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Courtroom dramas usually provide a bonanza for film extras, who can count on several weeks of work filling in the background as prosecution and defense attorneys battle it out. When producer-director Stanley Kramer brought the Broadway smash, Inherit the Wind to the screen in 1960, they got an added bonus - free acting lessons as two of the screen's very best locked horns.
The fireworks had really started in 1925 when high-school teacher John Scopes was arrested for teaching evolution in Dayton, Tennessee. The "monkey" trial that followed attracted national attention. With crusading lawyer Clarence Darrow defending Scopes in the name of intellectual freedom and one-time presidential candidate William Jennings Bryant assisting the prosecution in the name of Christian Fundamentalism, it became the true trial of the 20th century, a battle for the hearts and minds of the nation.
Next came the stage production, adapted from actual trial transcripts but with the names changed to avoid litigation (some of the original participants were still alive). Paul Muni and Ed Begley won Tonies for performances based on Darrow and Bryant respectively, while Tony Randall scored an early hit as a newspaper reporter modeled on professional cynic H.L. Mencken, who convinced Darrow to take the case.
For the film version of Inherit the Wind, Kramer only had two choices for the leads, Spencer Tracy and Fredric March. He had no problem convincing the latter. March had scored an Oscar® nomination for his performance in the film version of Death of a Salesman, which Kramer had produced in 1951. Tracy was another matter. The veteran actor had been in poor health and hadn't made a film in two years. But he was flattered at the offer, saying, "I might as well do it. Nobody else wants me." When he protested that he might not have the energy for the role, Kramer assured him that he would shoot around his problems, even guaranteeing him a two-hour lunch break each day.
The first day of shooting, however, Tracy and Kramer faced off. The director asked for a second take because Tracy had mumbled the end of his line. Tracy stared at him for ten seconds, then said, "Mister Kramer, it has taken me just about 40 years to learn to read a line that way. Now do you want some college kid from UCLA to come over here and do this? Just say so, and we can arrange it." Kramer stared back for what seemed an eternity, and then calmly said, "Well, OK Spence, can we do another take?" and his star agreed. The two became close friends after that, and Tracy would make three more films with Kramer.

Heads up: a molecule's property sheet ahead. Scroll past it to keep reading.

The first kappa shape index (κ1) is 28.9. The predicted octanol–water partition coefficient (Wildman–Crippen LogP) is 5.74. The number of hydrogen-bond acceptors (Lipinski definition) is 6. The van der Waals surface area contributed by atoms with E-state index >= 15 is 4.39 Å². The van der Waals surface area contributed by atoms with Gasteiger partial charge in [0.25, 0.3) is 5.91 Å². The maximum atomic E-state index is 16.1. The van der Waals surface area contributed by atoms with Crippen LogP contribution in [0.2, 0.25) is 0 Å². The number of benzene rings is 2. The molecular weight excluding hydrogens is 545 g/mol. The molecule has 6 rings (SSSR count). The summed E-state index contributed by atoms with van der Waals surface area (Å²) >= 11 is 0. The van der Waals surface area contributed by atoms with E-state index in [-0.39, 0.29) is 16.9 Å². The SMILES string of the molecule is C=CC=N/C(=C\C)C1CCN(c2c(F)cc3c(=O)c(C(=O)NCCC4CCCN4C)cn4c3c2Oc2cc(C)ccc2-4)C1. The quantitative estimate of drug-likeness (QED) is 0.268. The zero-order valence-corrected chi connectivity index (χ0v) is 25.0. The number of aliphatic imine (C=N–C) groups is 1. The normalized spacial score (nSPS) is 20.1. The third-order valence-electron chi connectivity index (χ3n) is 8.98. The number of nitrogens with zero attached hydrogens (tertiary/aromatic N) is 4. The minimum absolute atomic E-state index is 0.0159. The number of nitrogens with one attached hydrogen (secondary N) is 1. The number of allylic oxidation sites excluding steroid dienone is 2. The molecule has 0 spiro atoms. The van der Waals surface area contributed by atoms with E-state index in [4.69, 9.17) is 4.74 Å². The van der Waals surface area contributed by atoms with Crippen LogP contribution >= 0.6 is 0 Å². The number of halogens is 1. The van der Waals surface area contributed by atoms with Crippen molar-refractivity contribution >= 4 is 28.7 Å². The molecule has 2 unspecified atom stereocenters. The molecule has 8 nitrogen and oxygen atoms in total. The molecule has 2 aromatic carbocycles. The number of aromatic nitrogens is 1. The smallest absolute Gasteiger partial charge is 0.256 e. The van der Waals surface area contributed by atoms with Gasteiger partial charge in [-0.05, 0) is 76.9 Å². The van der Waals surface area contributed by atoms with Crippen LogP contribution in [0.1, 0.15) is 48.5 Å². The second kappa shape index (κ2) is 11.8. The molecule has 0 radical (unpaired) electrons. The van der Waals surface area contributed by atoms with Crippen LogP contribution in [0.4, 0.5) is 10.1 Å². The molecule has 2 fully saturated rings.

Tracy and March were great admirers of each other's work, but that didn't stop either from trying to upstage the other. March would fuss with his props during Tracy's lines, while Tracy would react to March in ways that drew the camera to him. But each knew the acting duel perfectly reflected the courtroom battle between their characters. And the challenge lifted both to new heights. As word of their performances got out, the set began filling with visitors eager to watch the two masters at work. During one courtroom scene, Tracy delivered a speech so effectively the onlookers began applauding before March could finish the take. In another exchange, the two delivered their increasingly heated dialogue so convincingly that Kramer was convinced they would never speak to each other again. But when it was over, March said, "You played the scene magnificently," and Tracy replied, "That's because you fed me my lines magnificently."
Inherit the Wind opened to glowing reviews, but ran into problems around the country, where theatres showing the film were picketed by religious fundamentalists convinced the picture was "anti-God." Fearing more protests, the distributor, United Artists, cut back its advertising budget to nearly nothing. Kramer had to tour the nation on his own in a futile attempt to drum up box office. Yet the film was well enough liked in Hollywood to garner OscarÆ nominations for Tracy, the screenplay, the cinematography and the editing, all of which had helped ensure that this particular courtroom drama would be anything but static.
Director/Producer: Stanley Kramer
Screenplay: Nedrick Young, Harold Jacob Smith (Based on the play by Jerome Lawrence and Robert E. Lee)
Cinematography: Ernest Laszlo
Editing: Frederic Knudtson
Music: Ernest Gold
Production Design: Rudolph Sternad
Cast: Spencer Tracy (Henry Drummond), Fredric March (Matthew Harrison Brady), Gene Kelly (E. K. Hornbeck), Dick York (Bertram T. Cates), Donna Anderson (Rachel Brown), Harry Morgan (Judge), Elliott Reid (Prosecutor Davenport), Florence Eldridge (Mrs. Sarah Brady).
by Frank Miller